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Overcoming Barriers to Board Diversity

Guest feature by Liahann R. Bannerman

Why is diversity a recurring topic for non-profit boards? What is so difficult about becoming a diverse board? The mistake many boards make is to jump straight to the recruitment phase without having a plan or a frank discussion about why diversity has been a challenge.

Diversity encompasses a number of characteristics that differ from organization to organization. Most often it is defined in racial and/or ethnic terms, so the board must be clear about whom it is trying to attract. An honest commitment to diversity and willingness to building genuine relationships can overcome many of the challenges.

Agree and examine your reasons for seeking diversity.
Answer key questions such as: Why are you doing this? How does diversity relate to your mission? What are the barriers we face? Be honest. If the primary reason is related to funders, admit it. This acknowledgement can start an important discussion, and identify becoming inclusive as your first step.

Develop a Statement of Purpose.
Begin with a firm commitment to diversity that is written, visible, and an expectation of all board and staff members.

Evaluate your Recruitment Plan:
In recruiting any board member, you must assess the skills, knowledge and demographics needed and analyze your existing board to determine gaps. A customizable board composition matrix and other recruitment information is available at www.uwkc.org/nonprofit/governance/board.

Your recruitment and cultivation efforts will need you to reach out beyond immediate circles to find potential candidates and build new community relationships. Be honest that you are trying to diversify your board. No board member wants to fill a quota, which can happen if you recruit solely on race, age, status, etc. The candidate must be interested in your mission and possess skills or knowledge needed for your board.

Involving your Board Members
Assign tasks independently of cultural or ethnic background and do not change requirements for an individual no matter how much you want their group represented. A candidate must commit the same amount of time and work as others. Because you do not hear about issues, does not mean they do not happen. Time, patience, willingness to explain, listen and ask, and training (for board and staff) will create an environment which truly welcomes diversity.

Remember, this is a discovery process - we all bring our own baggage to the mix and will never be perfect - the more you put yourself out there the more exciting and rewarding the journey.

United Way of King County Resources
Project LEAD (Leadership, Effectiveness and Diversity) is an in-depth, leadership training program providing current and future volunteer leadership with the skills and tools to effectively guide a governance board in today's changing environment. Project LEAD facilitates matching these skilled volunteers from communities of color with boards and committees. Project LEAD is currently recruiting for its next class. Visit at www.uwkc.org/ourcommunity/lead to find out how to apply. Non-profit organizations interested in recruiting Project LEAD graduates should list their board opportunity at www.uwkc.org/volunteer/solutions/agencies or contact Patrick Kelley at United Way of King County, (206) 461-3777, pkelley@uwkc.org.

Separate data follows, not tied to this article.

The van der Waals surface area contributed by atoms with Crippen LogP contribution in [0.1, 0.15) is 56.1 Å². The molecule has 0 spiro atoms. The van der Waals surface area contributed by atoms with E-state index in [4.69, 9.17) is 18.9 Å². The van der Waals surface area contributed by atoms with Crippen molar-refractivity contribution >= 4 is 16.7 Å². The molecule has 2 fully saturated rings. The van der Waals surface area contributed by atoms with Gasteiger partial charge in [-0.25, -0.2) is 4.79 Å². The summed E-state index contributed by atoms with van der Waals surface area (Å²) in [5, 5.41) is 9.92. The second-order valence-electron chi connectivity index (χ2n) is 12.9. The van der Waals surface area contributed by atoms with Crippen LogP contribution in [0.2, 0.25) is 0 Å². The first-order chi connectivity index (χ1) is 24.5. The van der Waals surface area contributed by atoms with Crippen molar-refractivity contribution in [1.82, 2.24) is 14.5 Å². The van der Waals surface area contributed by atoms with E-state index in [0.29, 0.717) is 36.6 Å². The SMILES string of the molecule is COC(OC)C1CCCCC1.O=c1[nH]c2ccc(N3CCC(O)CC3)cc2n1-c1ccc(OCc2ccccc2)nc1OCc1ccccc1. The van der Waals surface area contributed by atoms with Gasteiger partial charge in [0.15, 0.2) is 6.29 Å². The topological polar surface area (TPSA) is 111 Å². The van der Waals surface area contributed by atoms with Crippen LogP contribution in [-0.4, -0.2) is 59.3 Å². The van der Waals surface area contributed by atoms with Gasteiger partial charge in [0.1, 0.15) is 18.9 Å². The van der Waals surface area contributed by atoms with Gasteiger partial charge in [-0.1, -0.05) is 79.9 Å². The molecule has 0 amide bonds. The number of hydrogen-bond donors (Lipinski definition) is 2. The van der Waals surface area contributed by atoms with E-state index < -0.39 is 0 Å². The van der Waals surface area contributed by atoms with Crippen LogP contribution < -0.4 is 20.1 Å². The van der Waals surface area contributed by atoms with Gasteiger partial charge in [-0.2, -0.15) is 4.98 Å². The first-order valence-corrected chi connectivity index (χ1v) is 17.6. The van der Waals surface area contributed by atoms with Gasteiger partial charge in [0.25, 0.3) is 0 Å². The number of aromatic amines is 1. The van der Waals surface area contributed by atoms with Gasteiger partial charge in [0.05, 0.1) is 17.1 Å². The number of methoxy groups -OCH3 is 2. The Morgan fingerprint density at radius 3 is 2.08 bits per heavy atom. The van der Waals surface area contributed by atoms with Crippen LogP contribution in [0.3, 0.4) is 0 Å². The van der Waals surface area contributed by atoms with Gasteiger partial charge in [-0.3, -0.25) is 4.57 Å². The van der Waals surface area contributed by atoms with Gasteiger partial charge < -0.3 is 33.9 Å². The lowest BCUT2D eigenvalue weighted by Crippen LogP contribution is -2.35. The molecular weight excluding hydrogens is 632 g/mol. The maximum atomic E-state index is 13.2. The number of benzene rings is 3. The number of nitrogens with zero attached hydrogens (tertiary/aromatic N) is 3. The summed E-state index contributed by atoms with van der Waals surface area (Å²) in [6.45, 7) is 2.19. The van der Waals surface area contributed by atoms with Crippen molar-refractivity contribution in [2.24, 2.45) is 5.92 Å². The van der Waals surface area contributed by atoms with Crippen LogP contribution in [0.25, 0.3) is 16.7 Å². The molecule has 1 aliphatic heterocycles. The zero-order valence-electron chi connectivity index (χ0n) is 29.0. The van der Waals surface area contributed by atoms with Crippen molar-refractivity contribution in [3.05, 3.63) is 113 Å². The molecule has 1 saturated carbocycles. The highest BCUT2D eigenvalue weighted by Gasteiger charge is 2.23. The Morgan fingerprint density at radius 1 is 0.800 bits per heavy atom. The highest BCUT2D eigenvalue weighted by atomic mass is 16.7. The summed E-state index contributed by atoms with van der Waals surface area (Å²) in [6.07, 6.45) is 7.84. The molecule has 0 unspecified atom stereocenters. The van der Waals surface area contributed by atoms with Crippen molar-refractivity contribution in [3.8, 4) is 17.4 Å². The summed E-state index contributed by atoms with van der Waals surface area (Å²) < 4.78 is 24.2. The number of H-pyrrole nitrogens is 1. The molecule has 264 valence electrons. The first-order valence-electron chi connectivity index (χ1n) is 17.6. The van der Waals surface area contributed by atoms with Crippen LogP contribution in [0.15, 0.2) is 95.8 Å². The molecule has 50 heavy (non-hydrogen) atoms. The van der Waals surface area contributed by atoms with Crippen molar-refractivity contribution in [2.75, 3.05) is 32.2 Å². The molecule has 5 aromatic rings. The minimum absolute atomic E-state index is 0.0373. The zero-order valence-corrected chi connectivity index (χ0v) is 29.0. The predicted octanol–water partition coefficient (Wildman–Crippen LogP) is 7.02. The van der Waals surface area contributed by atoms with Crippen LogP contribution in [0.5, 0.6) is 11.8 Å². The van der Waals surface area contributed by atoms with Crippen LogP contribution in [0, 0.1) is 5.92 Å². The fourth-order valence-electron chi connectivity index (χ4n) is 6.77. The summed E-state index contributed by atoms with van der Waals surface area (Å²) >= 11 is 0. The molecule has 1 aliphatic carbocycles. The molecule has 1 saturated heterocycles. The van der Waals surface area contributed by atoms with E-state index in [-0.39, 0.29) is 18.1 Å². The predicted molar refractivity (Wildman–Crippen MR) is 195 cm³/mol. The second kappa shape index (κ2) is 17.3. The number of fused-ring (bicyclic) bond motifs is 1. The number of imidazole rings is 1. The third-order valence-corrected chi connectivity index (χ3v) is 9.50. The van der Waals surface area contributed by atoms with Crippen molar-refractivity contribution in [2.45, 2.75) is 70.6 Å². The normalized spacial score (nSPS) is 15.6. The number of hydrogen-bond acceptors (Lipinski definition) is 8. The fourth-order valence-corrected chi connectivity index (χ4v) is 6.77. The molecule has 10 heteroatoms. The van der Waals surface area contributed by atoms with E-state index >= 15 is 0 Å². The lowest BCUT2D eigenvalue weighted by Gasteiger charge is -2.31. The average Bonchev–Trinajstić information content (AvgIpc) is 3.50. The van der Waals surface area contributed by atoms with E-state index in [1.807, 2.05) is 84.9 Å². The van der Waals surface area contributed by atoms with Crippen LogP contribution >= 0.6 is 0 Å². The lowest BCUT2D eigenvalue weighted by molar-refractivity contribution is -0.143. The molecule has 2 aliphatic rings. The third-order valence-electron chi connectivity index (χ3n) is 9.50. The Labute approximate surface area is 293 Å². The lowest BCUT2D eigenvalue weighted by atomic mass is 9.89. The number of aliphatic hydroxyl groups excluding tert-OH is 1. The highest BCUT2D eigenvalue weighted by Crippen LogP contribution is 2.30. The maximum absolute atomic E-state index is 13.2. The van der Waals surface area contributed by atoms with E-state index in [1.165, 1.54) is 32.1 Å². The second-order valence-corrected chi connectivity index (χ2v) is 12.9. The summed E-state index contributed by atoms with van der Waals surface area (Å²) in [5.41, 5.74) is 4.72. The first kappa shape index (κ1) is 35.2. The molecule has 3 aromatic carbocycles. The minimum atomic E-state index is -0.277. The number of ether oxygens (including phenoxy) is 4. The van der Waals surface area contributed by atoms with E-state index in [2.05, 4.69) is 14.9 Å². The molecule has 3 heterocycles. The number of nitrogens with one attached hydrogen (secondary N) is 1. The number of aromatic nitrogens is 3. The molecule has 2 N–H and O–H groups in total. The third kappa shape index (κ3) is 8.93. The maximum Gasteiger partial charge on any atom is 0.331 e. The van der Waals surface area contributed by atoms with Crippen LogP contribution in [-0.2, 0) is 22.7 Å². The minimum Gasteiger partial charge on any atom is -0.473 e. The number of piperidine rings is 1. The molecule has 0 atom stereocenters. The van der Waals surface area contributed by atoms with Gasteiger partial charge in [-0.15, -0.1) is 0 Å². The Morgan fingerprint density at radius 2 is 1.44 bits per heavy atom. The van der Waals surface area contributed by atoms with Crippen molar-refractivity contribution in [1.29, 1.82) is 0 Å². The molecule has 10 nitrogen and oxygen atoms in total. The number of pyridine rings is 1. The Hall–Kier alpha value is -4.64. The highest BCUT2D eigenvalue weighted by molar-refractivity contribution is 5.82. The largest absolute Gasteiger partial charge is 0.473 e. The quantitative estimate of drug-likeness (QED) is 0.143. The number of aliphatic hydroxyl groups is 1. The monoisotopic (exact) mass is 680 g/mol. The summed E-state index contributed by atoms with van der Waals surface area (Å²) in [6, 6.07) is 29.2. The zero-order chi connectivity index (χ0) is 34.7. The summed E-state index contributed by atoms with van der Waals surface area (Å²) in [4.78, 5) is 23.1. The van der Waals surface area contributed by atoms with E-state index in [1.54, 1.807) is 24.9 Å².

Liahann R. Bannerman is Volunteer Center Director at United Way of King County. The Volunteer Center's programs mobilize volunteers and strengthen the infrastructure for volunteerism in King County. Liahann received a BA in Psychology from Harvard University and an MBA from Seattle Pacific University, where she focused her studies in Human Resource Management. She is a graduate of Leadership Tomorrow and currently serves on their Curriculum Committee. She also currently serves as Vice President for the Board of Directors of Music Works Northwest and volunteers for a variety of other community-based organizations and initiatives in the area.

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MUST READS FOR ARTS MANAGERS - PART 2
ORGANIZATIONAL MAGNETISM: PART ONE
ORGANIZATIONAL MAGNETISM: PART TWO
ORGANIZATIONAL MAGNETISM: PART THREE
OVERCOMING BARRIERS TO BOARD DIVERSITY
TIPS FROM THE FIELD
MORE TIPS FROM THE FIELD
PLANNING EFFECTIVE MEETINGS
BUILDING EFFECTIVE BOARDS
THE PRESS KIT
MOTIVATING VOLUNTEERS
DELIVERING OUTSTANDING CUSTOMER SERVICE
Shown: Seattle Youth Symphony. Photo: Colleen Boyce.
Seattle Youth Symphony.
Photo: Colleen Boyce.
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